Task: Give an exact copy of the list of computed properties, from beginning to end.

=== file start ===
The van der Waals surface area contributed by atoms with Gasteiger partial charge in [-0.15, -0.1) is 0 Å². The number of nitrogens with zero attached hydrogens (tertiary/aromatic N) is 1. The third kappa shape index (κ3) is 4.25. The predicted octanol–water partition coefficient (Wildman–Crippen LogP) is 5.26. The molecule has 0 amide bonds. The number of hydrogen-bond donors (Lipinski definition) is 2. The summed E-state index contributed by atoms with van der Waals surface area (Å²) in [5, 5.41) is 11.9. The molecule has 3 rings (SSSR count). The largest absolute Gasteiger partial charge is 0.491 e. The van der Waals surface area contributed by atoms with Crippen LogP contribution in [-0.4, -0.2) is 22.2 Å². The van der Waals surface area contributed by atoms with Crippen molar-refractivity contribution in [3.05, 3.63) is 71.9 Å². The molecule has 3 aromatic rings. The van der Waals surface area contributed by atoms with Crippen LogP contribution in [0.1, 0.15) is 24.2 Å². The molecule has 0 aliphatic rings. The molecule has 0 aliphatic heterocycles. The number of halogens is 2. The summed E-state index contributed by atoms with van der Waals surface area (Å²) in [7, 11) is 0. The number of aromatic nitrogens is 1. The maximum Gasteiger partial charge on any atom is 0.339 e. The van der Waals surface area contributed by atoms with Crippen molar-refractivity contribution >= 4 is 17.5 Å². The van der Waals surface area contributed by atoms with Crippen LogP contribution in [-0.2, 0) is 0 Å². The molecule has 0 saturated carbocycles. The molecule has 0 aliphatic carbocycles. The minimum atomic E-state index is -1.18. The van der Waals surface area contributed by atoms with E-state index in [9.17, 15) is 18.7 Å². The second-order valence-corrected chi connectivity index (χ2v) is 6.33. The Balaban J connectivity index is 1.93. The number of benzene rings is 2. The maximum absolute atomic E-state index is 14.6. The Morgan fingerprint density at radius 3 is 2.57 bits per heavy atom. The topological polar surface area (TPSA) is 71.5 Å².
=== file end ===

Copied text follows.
The van der Waals surface area contributed by atoms with Gasteiger partial charge in [-0.15, -0.1) is 0 Å². The number of nitrogens with zero attached hydrogens (tertiary/aromatic N) is 1. The third kappa shape index (κ3) is 4.25. The predicted octanol–water partition coefficient (Wildman–Crippen LogP) is 5.26. The molecule has 0 amide bonds. The number of hydrogen-bond donors (Lipinski definition) is 2. The summed E-state index contributed by atoms with van der Waals surface area (Å²) in [5, 5.41) is 11.9. The molecule has 3 rings (SSSR count). The largest absolute Gasteiger partial charge is 0.491 e. The van der Waals surface area contributed by atoms with Crippen LogP contribution in [-0.4, -0.2) is 22.2 Å². The van der Waals surface area contributed by atoms with Crippen molar-refractivity contribution in [3.05, 3.63) is 71.9 Å². The molecule has 3 aromatic rings. The van der Waals surface area contributed by atoms with Crippen LogP contribution in [0.1, 0.15) is 24.2 Å². The molecule has 0 aliphatic rings. The molecule has 0 aliphatic heterocycles. The number of halogens is 2. The summed E-state index contributed by atoms with van der Waals surface area (Å²) in [7, 11) is 0. The number of aromatic nitrogens is 1. The maximum Gasteiger partial charge on any atom is 0.339 e. The van der Waals surface area contributed by atoms with Crippen molar-refractivity contribution >= 4 is 17.5 Å². The van der Waals surface area contributed by atoms with Crippen LogP contribution in [-0.2, 0) is 0 Å². The molecule has 0 saturated carbocycles. The molecule has 0 aliphatic carbocycles. The minimum atomic E-state index is -1.18. The van der Waals surface area contributed by atoms with E-state index in [9.17, 15) is 18.7 Å². The second-order valence-corrected chi connectivity index (χ2v) is 6.33. The Balaban J connectivity index is 1.93. The number of benzene rings is 2. The maximum absolute atomic E-state index is 14.6. The Morgan fingerprint density at radius 3 is 2.57 bits per heavy atom. The topological polar surface area (TPSA) is 71.5 Å².